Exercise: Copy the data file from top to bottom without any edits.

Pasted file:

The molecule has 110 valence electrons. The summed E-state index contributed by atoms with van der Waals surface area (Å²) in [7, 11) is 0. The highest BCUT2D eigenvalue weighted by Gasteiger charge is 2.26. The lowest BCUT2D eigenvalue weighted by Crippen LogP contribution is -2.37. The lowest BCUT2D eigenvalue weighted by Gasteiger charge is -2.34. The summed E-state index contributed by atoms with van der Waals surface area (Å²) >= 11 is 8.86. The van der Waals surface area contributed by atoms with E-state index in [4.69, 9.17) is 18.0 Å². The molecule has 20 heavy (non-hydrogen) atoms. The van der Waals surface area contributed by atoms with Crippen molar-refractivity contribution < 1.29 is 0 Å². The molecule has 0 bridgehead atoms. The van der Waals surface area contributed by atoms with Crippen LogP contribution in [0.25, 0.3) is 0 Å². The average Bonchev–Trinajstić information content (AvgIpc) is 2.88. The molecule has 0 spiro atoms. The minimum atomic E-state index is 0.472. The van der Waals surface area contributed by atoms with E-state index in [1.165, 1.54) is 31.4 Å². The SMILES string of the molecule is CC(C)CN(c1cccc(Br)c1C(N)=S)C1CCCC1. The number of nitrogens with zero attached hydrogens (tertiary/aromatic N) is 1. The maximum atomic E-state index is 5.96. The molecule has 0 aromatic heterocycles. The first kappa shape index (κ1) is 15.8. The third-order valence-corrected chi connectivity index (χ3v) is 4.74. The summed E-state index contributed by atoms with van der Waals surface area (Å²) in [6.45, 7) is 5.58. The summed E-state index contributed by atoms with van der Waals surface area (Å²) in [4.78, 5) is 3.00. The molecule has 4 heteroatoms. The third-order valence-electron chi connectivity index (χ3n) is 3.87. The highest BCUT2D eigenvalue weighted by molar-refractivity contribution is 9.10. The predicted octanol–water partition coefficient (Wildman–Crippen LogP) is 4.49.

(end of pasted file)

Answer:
The molecule has 110 valence electrons. The summed E-state index contributed by atoms with van der Waals surface area (Å²) in [7, 11) is 0. The highest BCUT2D eigenvalue weighted by Gasteiger charge is 2.26. The lowest BCUT2D eigenvalue weighted by Crippen LogP contribution is -2.37. The lowest BCUT2D eigenvalue weighted by Gasteiger charge is -2.34. The summed E-state index contributed by atoms with van der Waals surface area (Å²) >= 11 is 8.86. The van der Waals surface area contributed by atoms with E-state index in [4.69, 9.17) is 18.0 Å². The molecule has 20 heavy (non-hydrogen) atoms. The van der Waals surface area contributed by atoms with Crippen molar-refractivity contribution < 1.29 is 0 Å². The molecule has 0 bridgehead atoms. The van der Waals surface area contributed by atoms with Crippen LogP contribution in [0.25, 0.3) is 0 Å². The average Bonchev–Trinajstić information content (AvgIpc) is 2.88. The molecule has 0 spiro atoms. The minimum atomic E-state index is 0.472. The van der Waals surface area contributed by atoms with E-state index in [1.165, 1.54) is 31.4 Å². The SMILES string of the molecule is CC(C)CN(c1cccc(Br)c1C(N)=S)C1CCCC1. The number of nitrogens with zero attached hydrogens (tertiary/aromatic N) is 1. The maximum atomic E-state index is 5.96. The molecule has 0 aromatic heterocycles. The first kappa shape index (κ1) is 15.8. The third-order valence-corrected chi connectivity index (χ3v) is 4.74. The summed E-state index contributed by atoms with van der Waals surface area (Å²) in [6.45, 7) is 5.58. The summed E-state index contributed by atoms with van der Waals surface area (Å²) in [4.78, 5) is 3.00. The molecule has 4 heteroatoms. The third-order valence-electron chi connectivity index (χ3n) is 3.87. The highest BCUT2D eigenvalue weighted by molar-refractivity contribution is 9.10. The predicted octanol–water partition coefficient (Wildman–Crippen LogP) is 4.49.